Giving Back (Down the Line, Stran Smith)

Last week I attended Barry Burke’s Junior Roping, for the first time since I roped there myself as a youngster. Barry had invited us to attend and I spoke on Sunday and then stayed and watched until I had to leave for Ft. Smith on Monday.

It’s exciting for the sport because there are a ton of kids roping, much more than when I was young. The caliber of these young ropers is amazing. I credit this to the USCRA and Lanham Mangold for giving calf ropers a place to rope and progress, even if they don’t want to be a professional.

I left there recharged about my sport and encouraged by the feedback from the people I talked to. In the last four or five months it seems I’ve heard from many people who have really connected with my article. You can’t imagine how this kind of feedback encourages me to keep writing and coming up with new ideas.

The reason for this article is so I can give back, and if some of my experiences can help someone else, then it’s all worth it. I feel like we’re here to encourage each other and exchange life stories.

Recently a college rodeo coach told me that the article I wrote about not making finals where I said, “They’ll have this event (NFR) with or without me,” really had an impact on him at a time when he was struggling with his roping. He’s added my article to his curriculum and now they discuss it in class.

Lots of parents tell me how much they appreciate my article because their kids read the same things they’ve been telling them and my article validates that information. They’re appreciative of the message I put out.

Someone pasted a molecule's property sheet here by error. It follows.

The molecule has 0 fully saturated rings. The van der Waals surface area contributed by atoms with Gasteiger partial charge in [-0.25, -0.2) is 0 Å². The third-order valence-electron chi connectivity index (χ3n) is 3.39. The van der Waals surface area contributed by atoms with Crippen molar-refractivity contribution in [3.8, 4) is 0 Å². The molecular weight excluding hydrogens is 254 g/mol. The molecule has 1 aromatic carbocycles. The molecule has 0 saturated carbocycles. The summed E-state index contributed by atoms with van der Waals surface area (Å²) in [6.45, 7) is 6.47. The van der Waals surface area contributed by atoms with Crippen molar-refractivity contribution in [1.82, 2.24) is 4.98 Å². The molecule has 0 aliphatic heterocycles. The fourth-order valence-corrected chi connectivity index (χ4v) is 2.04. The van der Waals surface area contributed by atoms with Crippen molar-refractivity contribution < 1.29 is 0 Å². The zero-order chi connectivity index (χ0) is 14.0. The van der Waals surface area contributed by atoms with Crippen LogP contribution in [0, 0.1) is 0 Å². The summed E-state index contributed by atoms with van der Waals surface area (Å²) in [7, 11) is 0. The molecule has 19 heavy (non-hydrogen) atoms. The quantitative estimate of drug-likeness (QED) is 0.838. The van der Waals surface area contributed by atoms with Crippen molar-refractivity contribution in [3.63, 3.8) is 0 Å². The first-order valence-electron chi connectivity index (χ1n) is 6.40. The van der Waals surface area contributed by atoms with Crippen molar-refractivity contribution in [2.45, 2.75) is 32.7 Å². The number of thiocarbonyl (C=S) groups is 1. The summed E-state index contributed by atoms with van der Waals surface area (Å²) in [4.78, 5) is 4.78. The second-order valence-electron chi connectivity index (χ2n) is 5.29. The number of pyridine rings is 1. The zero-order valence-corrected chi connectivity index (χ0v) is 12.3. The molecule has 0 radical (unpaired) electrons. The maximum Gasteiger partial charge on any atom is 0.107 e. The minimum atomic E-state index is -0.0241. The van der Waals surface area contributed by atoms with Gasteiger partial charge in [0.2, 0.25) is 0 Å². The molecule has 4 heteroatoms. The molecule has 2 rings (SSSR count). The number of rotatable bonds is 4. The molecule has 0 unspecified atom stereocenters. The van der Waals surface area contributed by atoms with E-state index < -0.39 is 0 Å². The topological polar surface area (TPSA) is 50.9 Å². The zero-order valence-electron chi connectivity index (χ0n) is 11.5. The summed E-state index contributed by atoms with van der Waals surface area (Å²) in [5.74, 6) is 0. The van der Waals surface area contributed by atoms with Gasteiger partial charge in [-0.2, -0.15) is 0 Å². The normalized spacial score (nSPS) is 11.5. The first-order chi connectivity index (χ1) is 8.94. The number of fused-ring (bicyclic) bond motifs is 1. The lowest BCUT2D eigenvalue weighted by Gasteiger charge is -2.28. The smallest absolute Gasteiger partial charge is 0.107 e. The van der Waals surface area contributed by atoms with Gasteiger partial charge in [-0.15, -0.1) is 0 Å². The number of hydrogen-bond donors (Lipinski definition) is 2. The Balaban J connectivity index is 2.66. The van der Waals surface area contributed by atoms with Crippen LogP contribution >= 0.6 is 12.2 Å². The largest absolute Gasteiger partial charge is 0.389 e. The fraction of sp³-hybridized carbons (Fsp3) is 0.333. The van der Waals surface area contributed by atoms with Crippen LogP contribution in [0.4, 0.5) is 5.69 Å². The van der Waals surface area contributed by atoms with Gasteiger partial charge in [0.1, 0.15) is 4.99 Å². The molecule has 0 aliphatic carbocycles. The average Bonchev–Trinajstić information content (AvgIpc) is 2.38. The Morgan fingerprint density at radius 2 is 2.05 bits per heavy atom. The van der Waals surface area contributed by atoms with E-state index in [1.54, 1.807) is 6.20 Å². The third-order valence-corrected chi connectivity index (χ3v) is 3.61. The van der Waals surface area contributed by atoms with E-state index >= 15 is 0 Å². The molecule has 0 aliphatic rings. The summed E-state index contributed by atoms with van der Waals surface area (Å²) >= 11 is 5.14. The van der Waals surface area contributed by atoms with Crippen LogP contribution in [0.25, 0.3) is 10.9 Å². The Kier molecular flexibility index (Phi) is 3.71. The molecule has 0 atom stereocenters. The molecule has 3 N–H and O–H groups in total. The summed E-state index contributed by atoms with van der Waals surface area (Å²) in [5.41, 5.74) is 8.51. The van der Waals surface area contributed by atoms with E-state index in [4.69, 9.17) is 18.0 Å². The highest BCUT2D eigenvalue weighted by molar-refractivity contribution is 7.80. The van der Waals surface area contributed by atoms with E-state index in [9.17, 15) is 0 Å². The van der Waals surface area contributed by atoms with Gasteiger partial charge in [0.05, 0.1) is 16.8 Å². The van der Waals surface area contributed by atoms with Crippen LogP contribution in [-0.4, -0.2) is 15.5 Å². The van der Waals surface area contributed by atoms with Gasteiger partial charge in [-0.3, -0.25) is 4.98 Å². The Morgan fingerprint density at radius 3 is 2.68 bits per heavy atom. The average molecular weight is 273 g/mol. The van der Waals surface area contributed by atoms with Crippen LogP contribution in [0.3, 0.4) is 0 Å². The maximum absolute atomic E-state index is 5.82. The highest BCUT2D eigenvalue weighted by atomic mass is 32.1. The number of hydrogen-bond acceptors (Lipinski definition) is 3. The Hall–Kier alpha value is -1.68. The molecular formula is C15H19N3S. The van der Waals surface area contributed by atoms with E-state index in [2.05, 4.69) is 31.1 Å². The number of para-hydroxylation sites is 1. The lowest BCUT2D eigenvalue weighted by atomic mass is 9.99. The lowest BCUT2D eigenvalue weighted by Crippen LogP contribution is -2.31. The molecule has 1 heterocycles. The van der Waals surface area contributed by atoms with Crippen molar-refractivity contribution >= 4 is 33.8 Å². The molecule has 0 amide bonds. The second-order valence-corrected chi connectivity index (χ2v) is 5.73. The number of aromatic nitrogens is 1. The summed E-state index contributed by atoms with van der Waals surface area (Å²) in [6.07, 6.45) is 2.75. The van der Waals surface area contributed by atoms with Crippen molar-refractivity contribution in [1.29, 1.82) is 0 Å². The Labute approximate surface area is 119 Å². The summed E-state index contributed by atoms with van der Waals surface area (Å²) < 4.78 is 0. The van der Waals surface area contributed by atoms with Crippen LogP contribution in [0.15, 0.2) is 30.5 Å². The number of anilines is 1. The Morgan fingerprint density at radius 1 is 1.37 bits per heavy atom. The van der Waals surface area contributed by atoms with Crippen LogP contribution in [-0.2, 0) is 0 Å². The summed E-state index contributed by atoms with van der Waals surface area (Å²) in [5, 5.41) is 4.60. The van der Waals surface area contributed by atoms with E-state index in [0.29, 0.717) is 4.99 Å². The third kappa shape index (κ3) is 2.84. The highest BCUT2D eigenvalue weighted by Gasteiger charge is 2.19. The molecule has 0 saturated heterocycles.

If you have a question and see me, come talk to me. I don’t have all the answers and I learn as I go. In my career I don’t need to have people patting me on the back and telling me I’m the greatest. I get my encouragement from things like this. The roping takes care of itself.

I’ve got a new mare that I hope will replace Topper. They say it’s bad luck to change a horse’s name so for that reason I usually do it to prove them wrong. Her name is Adalida and as Topper’s replacement I can’t call her that. I’m known as a “namer” but I was having trouble coming up with a name for her.

I was in Florida and told Dodd, my trainer, that I couldn’t think of a name for my horse. The next day he said he came up with a name, Destiny. He said it was destiny for me to have the horse. So Destiny she is.

In the month I’ve owned her, I haven’t made a practice run on her yet. The other day I flew to California and was so excited to see her. I was riding her around and couldn’t believe she was mine. She makes my job so easy, I’m starting to feel like Superman again.

Recently I heard the quote “Great ropers, make great horses.” Sometimes that’s true, but I feel that the exact opposite is more accurate – great horses make great ropers.

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